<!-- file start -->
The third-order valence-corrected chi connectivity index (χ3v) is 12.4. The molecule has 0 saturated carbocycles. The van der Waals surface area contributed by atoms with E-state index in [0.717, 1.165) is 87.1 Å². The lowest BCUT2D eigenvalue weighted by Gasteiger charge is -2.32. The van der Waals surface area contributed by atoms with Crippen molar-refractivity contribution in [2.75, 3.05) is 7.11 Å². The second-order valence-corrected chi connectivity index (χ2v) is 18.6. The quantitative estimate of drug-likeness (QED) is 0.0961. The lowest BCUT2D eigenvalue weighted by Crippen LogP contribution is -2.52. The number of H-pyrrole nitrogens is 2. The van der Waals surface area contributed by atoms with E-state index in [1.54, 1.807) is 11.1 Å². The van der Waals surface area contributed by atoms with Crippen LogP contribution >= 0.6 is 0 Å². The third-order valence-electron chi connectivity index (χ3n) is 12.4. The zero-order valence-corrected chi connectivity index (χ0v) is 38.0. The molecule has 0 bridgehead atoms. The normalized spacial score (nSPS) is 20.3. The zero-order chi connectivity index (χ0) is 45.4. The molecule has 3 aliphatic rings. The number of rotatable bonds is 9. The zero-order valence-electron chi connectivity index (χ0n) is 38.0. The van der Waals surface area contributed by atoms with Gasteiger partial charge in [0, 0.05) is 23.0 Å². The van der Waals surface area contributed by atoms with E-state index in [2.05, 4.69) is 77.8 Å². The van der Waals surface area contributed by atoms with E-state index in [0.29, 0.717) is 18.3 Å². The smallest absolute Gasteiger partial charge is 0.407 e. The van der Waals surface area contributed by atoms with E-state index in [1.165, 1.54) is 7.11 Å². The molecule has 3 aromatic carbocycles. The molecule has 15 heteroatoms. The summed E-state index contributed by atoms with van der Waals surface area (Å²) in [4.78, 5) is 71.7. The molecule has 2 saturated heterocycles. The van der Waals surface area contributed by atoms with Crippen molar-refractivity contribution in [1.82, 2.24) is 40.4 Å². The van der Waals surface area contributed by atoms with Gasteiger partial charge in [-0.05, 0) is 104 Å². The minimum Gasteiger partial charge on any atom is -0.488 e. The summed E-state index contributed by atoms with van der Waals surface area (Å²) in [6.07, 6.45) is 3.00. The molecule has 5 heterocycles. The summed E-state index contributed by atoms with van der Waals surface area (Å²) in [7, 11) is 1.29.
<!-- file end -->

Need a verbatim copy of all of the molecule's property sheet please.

The third-order valence-corrected chi connectivity index (χ3v) is 12.4. The molecule has 0 saturated carbocycles. The van der Waals surface area contributed by atoms with E-state index in [0.717, 1.165) is 87.1 Å². The lowest BCUT2D eigenvalue weighted by Gasteiger charge is -2.32. The van der Waals surface area contributed by atoms with Crippen molar-refractivity contribution in [2.75, 3.05) is 7.11 Å². The second-order valence-corrected chi connectivity index (χ2v) is 18.6. The quantitative estimate of drug-likeness (QED) is 0.0961. The lowest BCUT2D eigenvalue weighted by Crippen LogP contribution is -2.52. The number of H-pyrrole nitrogens is 2. The van der Waals surface area contributed by atoms with E-state index in [1.54, 1.807) is 11.1 Å². The van der Waals surface area contributed by atoms with Crippen LogP contribution >= 0.6 is 0 Å². The third-order valence-electron chi connectivity index (χ3n) is 12.4. The zero-order valence-corrected chi connectivity index (χ0v) is 38.0. The molecule has 0 bridgehead atoms. The normalized spacial score (nSPS) is 20.3. The zero-order chi connectivity index (χ0) is 45.4. The molecule has 3 aliphatic rings. The number of rotatable bonds is 9. The zero-order valence-electron chi connectivity index (χ0n) is 38.0. The van der Waals surface area contributed by atoms with Gasteiger partial charge in [0, 0.05) is 23.0 Å². The van der Waals surface area contributed by atoms with E-state index in [2.05, 4.69) is 77.8 Å². The van der Waals surface area contributed by atoms with E-state index in [0.29, 0.717) is 18.3 Å². The smallest absolute Gasteiger partial charge is 0.407 e. The van der Waals surface area contributed by atoms with E-state index in [1.165, 1.54) is 7.11 Å². The molecule has 3 aromatic carbocycles. The molecule has 15 heteroatoms. The summed E-state index contributed by atoms with van der Waals surface area (Å²) in [4.78, 5) is 71.7. The molecule has 2 saturated heterocycles. The van der Waals surface area contributed by atoms with Crippen molar-refractivity contribution in [1.82, 2.24) is 40.4 Å². The van der Waals surface area contributed by atoms with Gasteiger partial charge in [-0.05, 0) is 104 Å². The minimum Gasteiger partial charge on any atom is -0.488 e. The summed E-state index contributed by atoms with van der Waals surface area (Å²) in [6.07, 6.45) is 3.00. The molecule has 5 heterocycles. The summed E-state index contributed by atoms with van der Waals surface area (Å²) in [7, 11) is 1.29.